USF Honors College One-Act Play Festival inspires students and would-be playwrights and thrills the audience.
From left, Nika Harris, Mimi Rosaly, Lisa Letterle and Allie Steiner perform "For Sweater or Worse." Photo: Courtesy of Stuart Silverman
By Theresa Woods
Special to USF News
TAMPA, Fla. (April 6, 2011) - One vignette told of the stereotypes of women and their thoughts on life, love and independence. Another was a sentimental look at the interconnectivity of strangers’ lives. The third play: an imagined conversation between a young John F. Kennedy and a professor on whether art could change the course of human history.
On a recent evening, University of South Florida Honors College students and their friends left USF’s Black Box Theater with standing room only for the One-Act Play Festival. The April 1 competition, which featured the works of three students, showcased not only the talents of the writers (none of whom major in creative writing) but the theater students who brought the scripts to life.
The festival opened with the play of Nicole Cunningham, a dance major, whose act used a young Jack Kennedy as a mechanism for interpretation of art. In “Mona Lisa,” Kennedy was shown in a 1939 Harvard classroom, arguing passionately with a teacher about the political implications of art and its ability to bring peace in the context of the beginning of World War II. This fictional historical drama and its message that the “one message has the power to disrupt an entire nation” effected the audience, leaving them awestruck and thoughtful as the lights came up before the next play.
Following Cunningham was the team of twins Haley and Zoe Deleon – a psychology and literature major respectively, and members of the Creative Writers’ Club at USF – whose satire on women’s stereotypes left the audience in stitches. “For Sweater or Worse: The Unraveling of Women Stereotypes” featured Brice, an extreme feminist and Beth, an insecure woman waiting for a husband, who serve as sharp foils for Jane, an independent woman moderate in her ideals who is conflicted about her long-term boyfriend’s reluctance to propose. The banter created by the Deleons was witty and sharp, expertly exposing the stereotypes about women and their thoughts on life, love and independence.
Neil Pepi’s work “Parallels,” the final play shown, was as a commentary on the interconnectivity of our lives with those around us. After opening with two men – one talking only of sex, and the other wishing to continue with a business meeting – the play evolved into fragments of characters’ lives, showing the small factors that help them develop, such as the commercial that prompts a man to donate to charity after a chance meeting with an endearing homeless boy, and the effects of the smile of a pretty waitress on that same boy.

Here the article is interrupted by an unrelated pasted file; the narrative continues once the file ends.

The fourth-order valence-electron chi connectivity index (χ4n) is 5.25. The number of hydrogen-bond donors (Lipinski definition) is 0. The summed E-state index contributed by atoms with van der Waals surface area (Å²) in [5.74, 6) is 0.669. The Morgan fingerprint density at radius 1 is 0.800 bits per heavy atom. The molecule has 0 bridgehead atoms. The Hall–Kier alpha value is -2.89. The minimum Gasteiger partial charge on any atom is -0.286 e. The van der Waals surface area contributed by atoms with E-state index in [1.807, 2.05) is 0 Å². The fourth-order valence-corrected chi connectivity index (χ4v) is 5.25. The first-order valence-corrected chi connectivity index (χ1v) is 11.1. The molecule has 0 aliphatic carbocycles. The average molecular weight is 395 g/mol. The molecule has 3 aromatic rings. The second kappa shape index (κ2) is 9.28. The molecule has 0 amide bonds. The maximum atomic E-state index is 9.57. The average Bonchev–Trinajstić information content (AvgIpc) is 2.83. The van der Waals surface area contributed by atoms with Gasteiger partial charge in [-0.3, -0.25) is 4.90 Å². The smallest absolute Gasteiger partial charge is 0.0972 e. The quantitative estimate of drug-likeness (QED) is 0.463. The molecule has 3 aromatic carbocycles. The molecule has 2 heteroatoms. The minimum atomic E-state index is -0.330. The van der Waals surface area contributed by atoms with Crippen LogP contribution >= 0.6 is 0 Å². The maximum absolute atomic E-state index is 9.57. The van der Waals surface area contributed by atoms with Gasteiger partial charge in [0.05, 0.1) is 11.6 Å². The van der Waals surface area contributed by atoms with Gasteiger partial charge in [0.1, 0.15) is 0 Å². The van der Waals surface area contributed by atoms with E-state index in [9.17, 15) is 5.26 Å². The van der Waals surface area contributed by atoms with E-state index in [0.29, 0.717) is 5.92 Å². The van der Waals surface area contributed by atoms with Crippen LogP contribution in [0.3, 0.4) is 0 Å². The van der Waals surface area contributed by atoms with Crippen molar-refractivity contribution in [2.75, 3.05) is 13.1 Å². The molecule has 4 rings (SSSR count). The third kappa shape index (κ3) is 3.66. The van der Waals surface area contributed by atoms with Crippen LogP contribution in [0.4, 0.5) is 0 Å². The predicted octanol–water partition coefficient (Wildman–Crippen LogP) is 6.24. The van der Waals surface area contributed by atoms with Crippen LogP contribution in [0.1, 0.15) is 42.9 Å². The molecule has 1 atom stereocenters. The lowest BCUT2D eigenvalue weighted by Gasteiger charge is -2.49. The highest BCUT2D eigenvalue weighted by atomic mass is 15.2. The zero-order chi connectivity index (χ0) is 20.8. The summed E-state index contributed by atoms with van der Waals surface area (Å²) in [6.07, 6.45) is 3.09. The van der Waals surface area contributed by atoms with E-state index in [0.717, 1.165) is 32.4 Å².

Honors College Dean Stuart Silverman created the competition a year ago to accommodate the wishes of a single student. This year, a dozen plays were submitted to compete for three spots in the showcase.
USF Theater Professor Marc Powers volunteered his time and expertise, helping select plays from the pool of applicants as well as the production of the festival.
“I’m amazed at these 19 and 20 year-olds who are not playwrights or creative writers, and yet somehow find the creativity and willingness to risk trying something and putting it out there for others to enjoy and criticize,” Silverman said.
“I’m in awe that they’re willing to take that risk. We had a dozen or so authors willing to risk harsh criticism. I don’t know where it comes from, but it never ceases to amaze me.”
“It was a great experience for me, and I’m sad that it’s over,” said student Haley Deleon.
She said the entire process of the competition from the initial writing of the play to the final showcase allowed her and her fellow winners to be creative with all aspects of producing a play, including writing. At times the process was intense and time-consuming with rigorous rehearsal schedules and instruction on directing, she added.
“It’s inspired us to look in a different creative direction. I think it’s a great opportunity for anyone who writes plays,” she said.